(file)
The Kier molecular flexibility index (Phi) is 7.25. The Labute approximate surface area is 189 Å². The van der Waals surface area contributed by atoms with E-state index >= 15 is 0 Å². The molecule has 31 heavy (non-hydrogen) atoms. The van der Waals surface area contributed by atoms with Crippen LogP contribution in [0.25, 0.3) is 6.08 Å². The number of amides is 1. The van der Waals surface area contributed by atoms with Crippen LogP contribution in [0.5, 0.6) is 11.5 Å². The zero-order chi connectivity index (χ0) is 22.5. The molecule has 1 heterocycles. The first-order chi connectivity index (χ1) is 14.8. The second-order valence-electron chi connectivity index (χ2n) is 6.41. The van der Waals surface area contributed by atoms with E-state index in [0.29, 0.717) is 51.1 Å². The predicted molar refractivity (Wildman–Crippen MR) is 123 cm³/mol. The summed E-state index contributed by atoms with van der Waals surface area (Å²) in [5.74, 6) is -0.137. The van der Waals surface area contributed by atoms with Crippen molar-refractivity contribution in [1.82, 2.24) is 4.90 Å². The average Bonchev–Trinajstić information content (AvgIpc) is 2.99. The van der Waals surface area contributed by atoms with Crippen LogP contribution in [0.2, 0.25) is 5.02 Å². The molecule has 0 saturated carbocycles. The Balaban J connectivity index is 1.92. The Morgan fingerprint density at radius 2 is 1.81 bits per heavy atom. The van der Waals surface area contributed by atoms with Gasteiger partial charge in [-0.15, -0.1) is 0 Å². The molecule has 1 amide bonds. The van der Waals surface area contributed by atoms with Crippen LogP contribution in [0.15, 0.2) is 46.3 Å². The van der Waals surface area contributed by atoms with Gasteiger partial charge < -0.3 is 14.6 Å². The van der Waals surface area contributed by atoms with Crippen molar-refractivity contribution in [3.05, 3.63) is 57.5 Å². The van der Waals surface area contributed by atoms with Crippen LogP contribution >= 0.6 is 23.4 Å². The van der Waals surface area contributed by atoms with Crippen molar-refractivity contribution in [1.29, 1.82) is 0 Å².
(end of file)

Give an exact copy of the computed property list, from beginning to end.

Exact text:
The Kier molecular flexibility index (Phi) is 7.25. The Labute approximate surface area is 189 Å². The van der Waals surface area contributed by atoms with E-state index >= 15 is 0 Å². The molecule has 31 heavy (non-hydrogen) atoms. The van der Waals surface area contributed by atoms with Crippen LogP contribution in [0.25, 0.3) is 6.08 Å². The number of amides is 1. The van der Waals surface area contributed by atoms with Crippen LogP contribution in [0.5, 0.6) is 11.5 Å². The zero-order chi connectivity index (χ0) is 22.5. The molecule has 1 heterocycles. The first-order chi connectivity index (χ1) is 14.8. The second-order valence-electron chi connectivity index (χ2n) is 6.41. The van der Waals surface area contributed by atoms with E-state index in [0.29, 0.717) is 51.1 Å². The predicted molar refractivity (Wildman–Crippen MR) is 123 cm³/mol. The summed E-state index contributed by atoms with van der Waals surface area (Å²) in [5.74, 6) is -0.137. The van der Waals surface area contributed by atoms with Crippen molar-refractivity contribution in [1.82, 2.24) is 4.90 Å². The average Bonchev–Trinajstić information content (AvgIpc) is 2.99. The van der Waals surface area contributed by atoms with Crippen LogP contribution in [0.2, 0.25) is 5.02 Å². The molecule has 0 saturated carbocycles. The Balaban J connectivity index is 1.92. The Morgan fingerprint density at radius 2 is 1.81 bits per heavy atom. The van der Waals surface area contributed by atoms with Gasteiger partial charge in [-0.15, -0.1) is 0 Å². The molecule has 1 amide bonds. The van der Waals surface area contributed by atoms with Crippen LogP contribution in [0.15, 0.2) is 46.3 Å². The van der Waals surface area contributed by atoms with Gasteiger partial charge < -0.3 is 14.6 Å². The van der Waals surface area contributed by atoms with Crippen molar-refractivity contribution in [3.05, 3.63) is 57.5 Å². The van der Waals surface area contributed by atoms with Crippen LogP contribution >= 0.6 is 23.4 Å². The van der Waals surface area contributed by atoms with Crippen molar-refractivity contribution in [1.29, 1.82) is 0 Å².